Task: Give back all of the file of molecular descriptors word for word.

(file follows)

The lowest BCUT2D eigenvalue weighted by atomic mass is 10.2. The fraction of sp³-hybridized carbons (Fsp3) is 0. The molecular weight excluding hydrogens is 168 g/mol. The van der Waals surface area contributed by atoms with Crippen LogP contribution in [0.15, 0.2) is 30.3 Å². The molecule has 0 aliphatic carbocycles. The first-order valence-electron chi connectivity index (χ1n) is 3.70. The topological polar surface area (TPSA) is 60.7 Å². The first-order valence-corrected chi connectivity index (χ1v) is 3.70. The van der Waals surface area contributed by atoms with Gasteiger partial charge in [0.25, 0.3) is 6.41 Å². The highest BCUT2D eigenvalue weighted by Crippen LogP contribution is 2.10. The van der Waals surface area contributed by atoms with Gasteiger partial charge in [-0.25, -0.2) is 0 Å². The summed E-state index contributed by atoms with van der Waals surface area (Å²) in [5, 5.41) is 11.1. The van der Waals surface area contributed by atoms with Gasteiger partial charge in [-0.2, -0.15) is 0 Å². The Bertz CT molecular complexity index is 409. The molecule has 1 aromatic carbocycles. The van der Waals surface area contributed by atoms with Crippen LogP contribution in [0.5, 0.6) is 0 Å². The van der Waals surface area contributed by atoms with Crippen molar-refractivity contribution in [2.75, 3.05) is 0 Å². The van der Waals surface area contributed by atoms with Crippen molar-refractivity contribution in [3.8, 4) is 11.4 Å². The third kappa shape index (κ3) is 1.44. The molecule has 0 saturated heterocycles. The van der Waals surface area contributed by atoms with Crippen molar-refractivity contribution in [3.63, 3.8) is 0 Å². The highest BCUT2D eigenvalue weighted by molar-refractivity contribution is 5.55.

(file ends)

The lowest BCUT2D eigenvalue weighted by atomic mass is 10.2. The fraction of sp³-hybridized carbons (Fsp3) is 0. The molecular weight excluding hydrogens is 168 g/mol. The van der Waals surface area contributed by atoms with Crippen LogP contribution in [0.15, 0.2) is 30.3 Å². The molecule has 0 aliphatic carbocycles. The first-order valence-electron chi connectivity index (χ1n) is 3.70. The topological polar surface area (TPSA) is 60.7 Å². The first-order valence-corrected chi connectivity index (χ1v) is 3.70. The van der Waals surface area contributed by atoms with Gasteiger partial charge in [0.25, 0.3) is 6.41 Å². The highest BCUT2D eigenvalue weighted by Crippen LogP contribution is 2.10. The van der Waals surface area contributed by atoms with Gasteiger partial charge in [-0.25, -0.2) is 0 Å². The summed E-state index contributed by atoms with van der Waals surface area (Å²) in [5, 5.41) is 11.1. The van der Waals surface area contributed by atoms with Gasteiger partial charge in [-0.2, -0.15) is 0 Å². The Bertz CT molecular complexity index is 409. The molecule has 1 aromatic carbocycles. The van der Waals surface area contributed by atoms with Crippen LogP contribution in [0.5, 0.6) is 0 Å². The van der Waals surface area contributed by atoms with Crippen molar-refractivity contribution in [2.75, 3.05) is 0 Å². The van der Waals surface area contributed by atoms with Crippen molar-refractivity contribution in [3.8, 4) is 11.4 Å². The third kappa shape index (κ3) is 1.44. The molecule has 0 saturated heterocycles. The van der Waals surface area contributed by atoms with Crippen molar-refractivity contribution in [3.63, 3.8) is 0 Å². The highest BCUT2D eigenvalue weighted by molar-refractivity contribution is 5.55.